At a startup, keeping the culture intact is important; all your employees must be able to gel well with other employees and new clients and this is necessary to keep the culture intact. In fact, many times, people who are good networkers bring in leads from outside and unlikely sources to you. They will know how to build and maintain relationships too.
Take our Creative Director, Ari Krzyzek for example. She will try to fit few networking and social events within her work schedule to build more professional relationships with fellow creative in the industry or even developing new relationship with other working professionals.
5. The driven one
You need people who are driven – driven not just for themselves but for the startup too.
For example, your salesforce should not wait for you to prepare a list of prospects and mechanically call them one after another and read out of a written script in phone conversations.
You need people who are super eager to land an impossible client and convert an impossible sale.
You need people who are up for a challenge and want to do more than a defined job role.
The good news is – drive is something which can easily be spotted in a person. For example, ask them about their previous job experience in the interview – are their eyes bright and excited when they are telling you about the different tasks they did and the new things they learnt, or are they just reciting the standard definition of a perfect job? Go figure.
6. The emotionally intelligent one
I would definitely discourage a startup from hiring a person with low emotional intelligence. You need people to be a part of your startup family and people who make rude comments, have angry outbursts etc are not a good idea.
A study by Pearson and Porath of thousands of employees and managers about low emotional intelligence behavior at work, gave the following results.
- 63% wasted time avoiding the low EQ offender
- Two-thirds of employees said their performance declined
These are some stats which substantiate the point that low EQ disrupts the work environment.
Especially in startups with a volatile environment like a time-bomb ticking, is not a good idea.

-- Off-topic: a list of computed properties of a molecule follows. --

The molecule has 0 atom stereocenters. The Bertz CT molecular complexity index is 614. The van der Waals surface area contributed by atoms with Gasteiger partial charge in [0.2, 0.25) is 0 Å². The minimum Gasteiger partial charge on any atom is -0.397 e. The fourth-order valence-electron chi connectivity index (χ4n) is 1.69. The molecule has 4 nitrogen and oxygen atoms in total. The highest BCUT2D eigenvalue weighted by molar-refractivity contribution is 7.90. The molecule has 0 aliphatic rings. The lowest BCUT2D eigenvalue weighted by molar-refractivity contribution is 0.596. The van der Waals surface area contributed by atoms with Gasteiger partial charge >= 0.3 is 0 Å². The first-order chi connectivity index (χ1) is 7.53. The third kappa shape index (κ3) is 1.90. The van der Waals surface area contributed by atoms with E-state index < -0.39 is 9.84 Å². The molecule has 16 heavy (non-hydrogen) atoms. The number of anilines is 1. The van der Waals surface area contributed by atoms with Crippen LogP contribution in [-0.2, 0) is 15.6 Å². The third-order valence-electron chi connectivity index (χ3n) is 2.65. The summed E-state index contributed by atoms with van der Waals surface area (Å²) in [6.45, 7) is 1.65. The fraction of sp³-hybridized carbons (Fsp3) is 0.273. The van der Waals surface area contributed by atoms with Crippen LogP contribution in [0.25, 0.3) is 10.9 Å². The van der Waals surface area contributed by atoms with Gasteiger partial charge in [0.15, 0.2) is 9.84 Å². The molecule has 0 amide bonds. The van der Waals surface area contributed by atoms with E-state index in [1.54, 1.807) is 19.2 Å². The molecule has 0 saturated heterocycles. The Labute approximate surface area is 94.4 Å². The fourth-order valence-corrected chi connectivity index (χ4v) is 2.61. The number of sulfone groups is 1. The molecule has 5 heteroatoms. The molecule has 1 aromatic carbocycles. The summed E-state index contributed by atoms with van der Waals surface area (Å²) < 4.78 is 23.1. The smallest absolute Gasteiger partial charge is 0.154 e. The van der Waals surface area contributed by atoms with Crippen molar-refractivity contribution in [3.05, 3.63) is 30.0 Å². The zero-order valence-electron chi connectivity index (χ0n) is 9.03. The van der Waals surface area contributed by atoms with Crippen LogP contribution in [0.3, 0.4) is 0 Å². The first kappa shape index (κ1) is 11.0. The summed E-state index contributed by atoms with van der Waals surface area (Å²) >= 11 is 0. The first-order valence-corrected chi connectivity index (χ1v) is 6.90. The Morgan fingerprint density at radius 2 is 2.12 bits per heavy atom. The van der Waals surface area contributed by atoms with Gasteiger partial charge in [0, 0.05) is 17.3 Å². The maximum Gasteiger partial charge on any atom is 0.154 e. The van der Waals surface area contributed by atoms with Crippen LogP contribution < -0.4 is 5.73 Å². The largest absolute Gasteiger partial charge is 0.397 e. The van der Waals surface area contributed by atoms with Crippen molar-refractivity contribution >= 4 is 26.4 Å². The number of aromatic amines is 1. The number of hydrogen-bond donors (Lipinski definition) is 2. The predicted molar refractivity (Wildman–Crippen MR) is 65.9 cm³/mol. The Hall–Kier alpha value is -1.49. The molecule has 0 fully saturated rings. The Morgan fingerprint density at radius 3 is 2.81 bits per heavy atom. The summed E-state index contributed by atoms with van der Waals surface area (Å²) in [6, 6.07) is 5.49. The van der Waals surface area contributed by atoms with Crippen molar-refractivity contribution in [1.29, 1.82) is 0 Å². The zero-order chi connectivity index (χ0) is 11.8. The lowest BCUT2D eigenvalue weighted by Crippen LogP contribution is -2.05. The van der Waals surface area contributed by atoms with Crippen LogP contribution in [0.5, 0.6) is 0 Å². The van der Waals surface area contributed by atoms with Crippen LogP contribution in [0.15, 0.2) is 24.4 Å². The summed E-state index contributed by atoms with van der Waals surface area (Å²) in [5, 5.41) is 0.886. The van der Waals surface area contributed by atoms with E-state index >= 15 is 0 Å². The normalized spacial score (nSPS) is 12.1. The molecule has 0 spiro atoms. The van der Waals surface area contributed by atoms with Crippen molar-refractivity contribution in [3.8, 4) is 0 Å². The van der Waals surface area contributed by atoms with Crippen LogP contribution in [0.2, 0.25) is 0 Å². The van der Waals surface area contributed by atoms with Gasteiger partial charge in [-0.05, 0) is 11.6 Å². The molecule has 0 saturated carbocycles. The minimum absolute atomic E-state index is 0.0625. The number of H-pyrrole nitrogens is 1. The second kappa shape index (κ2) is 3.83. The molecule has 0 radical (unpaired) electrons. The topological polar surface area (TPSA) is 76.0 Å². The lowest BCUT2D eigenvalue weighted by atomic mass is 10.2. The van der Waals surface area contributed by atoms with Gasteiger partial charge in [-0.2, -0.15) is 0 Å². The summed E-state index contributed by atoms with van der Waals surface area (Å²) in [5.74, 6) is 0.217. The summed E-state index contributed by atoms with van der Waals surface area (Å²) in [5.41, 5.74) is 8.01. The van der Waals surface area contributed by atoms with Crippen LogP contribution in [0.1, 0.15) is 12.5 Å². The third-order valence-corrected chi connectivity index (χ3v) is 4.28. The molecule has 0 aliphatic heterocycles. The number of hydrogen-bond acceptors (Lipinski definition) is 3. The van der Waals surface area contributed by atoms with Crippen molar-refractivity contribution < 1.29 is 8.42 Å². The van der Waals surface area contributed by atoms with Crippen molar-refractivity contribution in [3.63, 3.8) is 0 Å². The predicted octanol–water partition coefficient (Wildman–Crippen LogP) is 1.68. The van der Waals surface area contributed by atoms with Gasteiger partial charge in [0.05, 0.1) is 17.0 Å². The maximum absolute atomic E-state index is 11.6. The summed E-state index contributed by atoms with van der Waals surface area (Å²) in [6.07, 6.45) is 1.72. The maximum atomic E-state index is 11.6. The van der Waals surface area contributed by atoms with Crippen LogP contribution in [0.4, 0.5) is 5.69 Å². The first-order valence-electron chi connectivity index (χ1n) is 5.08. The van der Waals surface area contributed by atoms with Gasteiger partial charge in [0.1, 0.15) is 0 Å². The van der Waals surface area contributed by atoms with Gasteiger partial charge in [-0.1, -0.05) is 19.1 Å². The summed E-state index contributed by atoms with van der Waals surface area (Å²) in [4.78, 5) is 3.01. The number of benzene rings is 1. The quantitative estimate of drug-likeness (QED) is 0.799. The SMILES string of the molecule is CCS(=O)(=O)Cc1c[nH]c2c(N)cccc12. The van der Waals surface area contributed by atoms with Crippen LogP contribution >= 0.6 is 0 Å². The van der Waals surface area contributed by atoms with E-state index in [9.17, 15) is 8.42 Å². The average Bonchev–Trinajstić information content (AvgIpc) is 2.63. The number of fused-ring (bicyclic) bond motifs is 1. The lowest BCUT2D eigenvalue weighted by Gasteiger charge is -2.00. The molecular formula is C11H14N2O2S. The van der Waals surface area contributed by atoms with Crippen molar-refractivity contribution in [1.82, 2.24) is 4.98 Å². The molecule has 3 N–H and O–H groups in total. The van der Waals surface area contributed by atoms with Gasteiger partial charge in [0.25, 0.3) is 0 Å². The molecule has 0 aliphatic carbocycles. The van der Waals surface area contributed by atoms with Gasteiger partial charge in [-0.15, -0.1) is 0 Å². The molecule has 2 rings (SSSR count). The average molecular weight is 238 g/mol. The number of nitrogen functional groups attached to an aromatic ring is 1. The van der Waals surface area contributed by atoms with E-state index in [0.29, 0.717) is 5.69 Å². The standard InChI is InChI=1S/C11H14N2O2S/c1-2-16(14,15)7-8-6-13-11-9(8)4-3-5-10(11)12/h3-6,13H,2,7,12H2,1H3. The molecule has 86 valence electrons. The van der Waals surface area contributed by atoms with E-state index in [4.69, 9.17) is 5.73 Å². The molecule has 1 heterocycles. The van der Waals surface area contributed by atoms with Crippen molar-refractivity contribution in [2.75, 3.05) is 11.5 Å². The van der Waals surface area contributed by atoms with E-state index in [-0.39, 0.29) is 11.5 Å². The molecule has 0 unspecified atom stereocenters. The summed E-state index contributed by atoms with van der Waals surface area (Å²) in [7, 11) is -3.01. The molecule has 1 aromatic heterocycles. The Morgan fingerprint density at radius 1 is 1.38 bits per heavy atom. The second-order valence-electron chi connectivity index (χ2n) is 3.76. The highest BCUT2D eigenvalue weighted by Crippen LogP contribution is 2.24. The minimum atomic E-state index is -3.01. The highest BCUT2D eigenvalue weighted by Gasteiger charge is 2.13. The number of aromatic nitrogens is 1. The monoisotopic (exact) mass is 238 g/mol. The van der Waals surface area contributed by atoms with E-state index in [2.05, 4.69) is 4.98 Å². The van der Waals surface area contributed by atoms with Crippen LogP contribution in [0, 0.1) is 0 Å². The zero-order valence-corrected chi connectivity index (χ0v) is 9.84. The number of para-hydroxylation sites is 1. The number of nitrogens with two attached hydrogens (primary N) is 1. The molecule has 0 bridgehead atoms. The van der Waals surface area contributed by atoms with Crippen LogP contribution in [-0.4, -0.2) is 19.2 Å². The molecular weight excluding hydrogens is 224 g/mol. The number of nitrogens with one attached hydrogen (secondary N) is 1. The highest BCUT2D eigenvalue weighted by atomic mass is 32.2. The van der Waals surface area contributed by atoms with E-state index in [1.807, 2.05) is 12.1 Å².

I would suggest making sure to look into the emotional intelligence of a person before inviting them into your startup family.
7. The scared one
You need people who will hold themselves accountable for a failure and not blame it on the circumstance, or on the other person.
Contrary to popular opinion, select people who ARE afraid of failure, of disappointing their team, of falling short of expectation, of not being able to keep their word, of being the cause for a problem, etc.
People who think like this take everything they do seriously. They tend to work carefully and not recklessly, avoid silly mistakes and pay attention to even the smallest details, because they are driven by the fear of failure. And even if they do fail, you can count on them to retrospect on their mistakes and learn their lessons from it.
“I have not failed. I’ve just found 10,000 ways that won’t work.”
– Thomas A. Edison
People are definitely a company's greatest asset. It doesn't make any difference whether the product is cars or cosmetics. A company is only as good as the people it keeps.
– Mary Kay Ash
Guest Author – Niraj Ranjan Rout
Niraj is the founder of Hiver (formerly GrexIt), an app the lets you share Gmail labels with other Gmail users. Niraj works on programming, customer support and sales, and also contributes to design and UI. He’s a fusion music aficionado, loves to play the guitar when he can.[/author_info] [/author]